New mothers (puerperal psychosis)

Mental health care


Puerperal (postpartum) psychosis

Almost straight away after the birth of their baby, some mothers will experience psychosis symptoms. When a woman has a psychotic episode after giving birth, it is called postpartum, or puerperal, psychosis.

Postpartum psychosis is completely different to postnatal depression although many women who have puerperal psychosis do feel depressed.

The symptoms of puerperal psychosis normally surface from three to seven days following childbirth and they come on very suddenly. After around three months, the risk of a woman getting puerperal psychosis ends.

Symptoms include feeling agitated, insomnia, feeling irritated and restless, feeling unusually happy or depressed, and swinging quickly between different states of mind. When women have puerperal psychosis they might behave oddly, feel confused and have brief hallucinations. They might seem to be worrying excessively or believe that their baby has something wrong with him/her. A woman might try to avoid her baby or find it hard to bond with him/her. In the most severe cases, she might try to harm herself, or her child.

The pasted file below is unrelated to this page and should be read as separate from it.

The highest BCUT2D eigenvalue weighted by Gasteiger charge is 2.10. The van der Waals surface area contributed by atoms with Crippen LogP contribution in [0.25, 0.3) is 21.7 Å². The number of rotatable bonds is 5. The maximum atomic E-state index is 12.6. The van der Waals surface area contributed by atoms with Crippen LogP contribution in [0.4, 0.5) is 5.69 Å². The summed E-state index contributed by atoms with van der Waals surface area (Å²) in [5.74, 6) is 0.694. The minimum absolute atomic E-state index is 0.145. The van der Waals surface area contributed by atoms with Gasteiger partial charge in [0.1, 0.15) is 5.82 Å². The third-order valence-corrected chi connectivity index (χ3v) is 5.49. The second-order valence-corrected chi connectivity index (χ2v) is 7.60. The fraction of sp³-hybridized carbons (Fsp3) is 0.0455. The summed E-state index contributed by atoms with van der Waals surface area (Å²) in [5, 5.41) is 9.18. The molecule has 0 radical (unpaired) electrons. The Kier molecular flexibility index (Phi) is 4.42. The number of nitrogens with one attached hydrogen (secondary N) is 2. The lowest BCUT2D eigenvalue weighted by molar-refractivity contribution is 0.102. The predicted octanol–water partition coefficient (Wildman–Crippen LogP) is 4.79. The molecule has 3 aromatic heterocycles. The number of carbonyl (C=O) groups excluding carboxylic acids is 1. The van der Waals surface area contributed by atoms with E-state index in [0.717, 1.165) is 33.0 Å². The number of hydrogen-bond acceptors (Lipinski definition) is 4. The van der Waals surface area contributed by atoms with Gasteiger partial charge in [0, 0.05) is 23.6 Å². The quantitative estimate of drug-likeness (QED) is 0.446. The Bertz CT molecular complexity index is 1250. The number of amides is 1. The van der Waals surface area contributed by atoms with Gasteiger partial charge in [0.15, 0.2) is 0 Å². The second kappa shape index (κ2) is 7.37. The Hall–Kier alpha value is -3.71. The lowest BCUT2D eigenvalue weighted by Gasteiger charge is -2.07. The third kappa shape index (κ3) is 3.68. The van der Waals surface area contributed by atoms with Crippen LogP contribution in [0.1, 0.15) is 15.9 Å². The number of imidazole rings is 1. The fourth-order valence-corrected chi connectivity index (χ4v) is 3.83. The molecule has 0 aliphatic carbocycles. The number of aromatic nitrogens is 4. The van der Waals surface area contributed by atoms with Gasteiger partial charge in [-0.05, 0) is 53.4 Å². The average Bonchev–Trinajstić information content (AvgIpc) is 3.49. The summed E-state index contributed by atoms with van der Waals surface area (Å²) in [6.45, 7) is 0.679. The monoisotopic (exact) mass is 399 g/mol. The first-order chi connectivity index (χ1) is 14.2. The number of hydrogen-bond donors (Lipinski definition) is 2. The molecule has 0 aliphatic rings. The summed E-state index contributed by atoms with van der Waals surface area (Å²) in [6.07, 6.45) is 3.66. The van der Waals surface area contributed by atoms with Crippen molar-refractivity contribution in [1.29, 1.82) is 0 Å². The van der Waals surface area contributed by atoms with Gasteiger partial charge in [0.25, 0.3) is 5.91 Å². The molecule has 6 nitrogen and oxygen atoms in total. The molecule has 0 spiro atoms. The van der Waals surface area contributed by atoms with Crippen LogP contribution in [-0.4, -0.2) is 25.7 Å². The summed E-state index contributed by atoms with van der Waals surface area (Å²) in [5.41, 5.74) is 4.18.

Who experiences this sort of psychosis?

Women with a diagnosis of schizoaffective disorder or bipolar disorder might experience puerperal psychosis following their first child’s birth. For these patients, this is considered to be a relapse of their condition that is triggered by childbirth.